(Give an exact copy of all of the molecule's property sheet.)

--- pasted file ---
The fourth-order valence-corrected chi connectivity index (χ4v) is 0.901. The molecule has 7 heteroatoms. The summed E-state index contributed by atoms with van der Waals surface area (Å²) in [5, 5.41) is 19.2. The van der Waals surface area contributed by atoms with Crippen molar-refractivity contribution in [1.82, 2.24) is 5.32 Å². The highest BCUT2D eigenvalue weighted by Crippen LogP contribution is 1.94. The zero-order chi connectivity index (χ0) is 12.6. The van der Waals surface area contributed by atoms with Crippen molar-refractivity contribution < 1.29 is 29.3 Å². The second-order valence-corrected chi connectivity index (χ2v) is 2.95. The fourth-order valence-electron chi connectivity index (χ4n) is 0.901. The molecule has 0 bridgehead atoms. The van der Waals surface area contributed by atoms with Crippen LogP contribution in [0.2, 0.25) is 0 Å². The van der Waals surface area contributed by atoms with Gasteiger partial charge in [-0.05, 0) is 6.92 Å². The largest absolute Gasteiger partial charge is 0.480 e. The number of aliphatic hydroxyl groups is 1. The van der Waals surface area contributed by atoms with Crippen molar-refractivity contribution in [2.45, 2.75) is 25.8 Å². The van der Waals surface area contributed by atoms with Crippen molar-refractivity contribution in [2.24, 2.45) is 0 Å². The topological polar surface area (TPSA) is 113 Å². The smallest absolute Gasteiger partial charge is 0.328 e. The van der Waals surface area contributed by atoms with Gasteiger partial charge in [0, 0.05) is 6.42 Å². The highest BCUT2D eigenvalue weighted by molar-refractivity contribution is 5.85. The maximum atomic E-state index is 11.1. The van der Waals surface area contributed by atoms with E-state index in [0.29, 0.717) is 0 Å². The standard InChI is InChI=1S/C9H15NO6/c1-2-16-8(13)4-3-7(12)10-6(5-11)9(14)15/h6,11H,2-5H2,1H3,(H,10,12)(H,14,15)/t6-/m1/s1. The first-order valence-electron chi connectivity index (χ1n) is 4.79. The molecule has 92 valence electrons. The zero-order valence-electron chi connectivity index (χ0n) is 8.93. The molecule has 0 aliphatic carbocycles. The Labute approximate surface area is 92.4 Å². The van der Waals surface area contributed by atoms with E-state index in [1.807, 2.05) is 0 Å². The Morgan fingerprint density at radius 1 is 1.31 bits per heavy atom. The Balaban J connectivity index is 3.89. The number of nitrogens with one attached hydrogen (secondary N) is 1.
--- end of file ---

The fourth-order valence-corrected chi connectivity index (χ4v) is 0.901. The molecule has 7 heteroatoms. The summed E-state index contributed by atoms with van der Waals surface area (Å²) in [5, 5.41) is 19.2. The van der Waals surface area contributed by atoms with Crippen molar-refractivity contribution in [1.82, 2.24) is 5.32 Å². The highest BCUT2D eigenvalue weighted by Crippen LogP contribution is 1.94. The zero-order chi connectivity index (χ0) is 12.6. The van der Waals surface area contributed by atoms with Crippen molar-refractivity contribution < 1.29 is 29.3 Å². The second-order valence-corrected chi connectivity index (χ2v) is 2.95. The fourth-order valence-electron chi connectivity index (χ4n) is 0.901. The molecule has 0 bridgehead atoms. The van der Waals surface area contributed by atoms with Crippen LogP contribution in [0.2, 0.25) is 0 Å². The van der Waals surface area contributed by atoms with Gasteiger partial charge in [-0.05, 0) is 6.92 Å². The largest absolute Gasteiger partial charge is 0.480 e. The number of aliphatic hydroxyl groups is 1. The van der Waals surface area contributed by atoms with Crippen molar-refractivity contribution in [2.45, 2.75) is 25.8 Å². The van der Waals surface area contributed by atoms with Crippen molar-refractivity contribution in [2.24, 2.45) is 0 Å². The topological polar surface area (TPSA) is 113 Å². The smallest absolute Gasteiger partial charge is 0.328 e. The van der Waals surface area contributed by atoms with Gasteiger partial charge in [0, 0.05) is 6.42 Å². The highest BCUT2D eigenvalue weighted by molar-refractivity contribution is 5.85. The maximum atomic E-state index is 11.1. The van der Waals surface area contributed by atoms with E-state index in [0.29, 0.717) is 0 Å². The standard InChI is InChI=1S/C9H15NO6/c1-2-16-8(13)4-3-7(12)10-6(5-11)9(14)15/h6,11H,2-5H2,1H3,(H,10,12)(H,14,15)/t6-/m1/s1. The first-order valence-electron chi connectivity index (χ1n) is 4.79. The molecule has 92 valence electrons. The zero-order valence-electron chi connectivity index (χ0n) is 8.93. The molecule has 0 aliphatic carbocycles. The Labute approximate surface area is 92.4 Å². The van der Waals surface area contributed by atoms with E-state index in [1.807, 2.05) is 0 Å². The Morgan fingerprint density at radius 1 is 1.31 bits per heavy atom. The Balaban J connectivity index is 3.89. The number of nitrogens with one attached hydrogen (secondary N) is 1.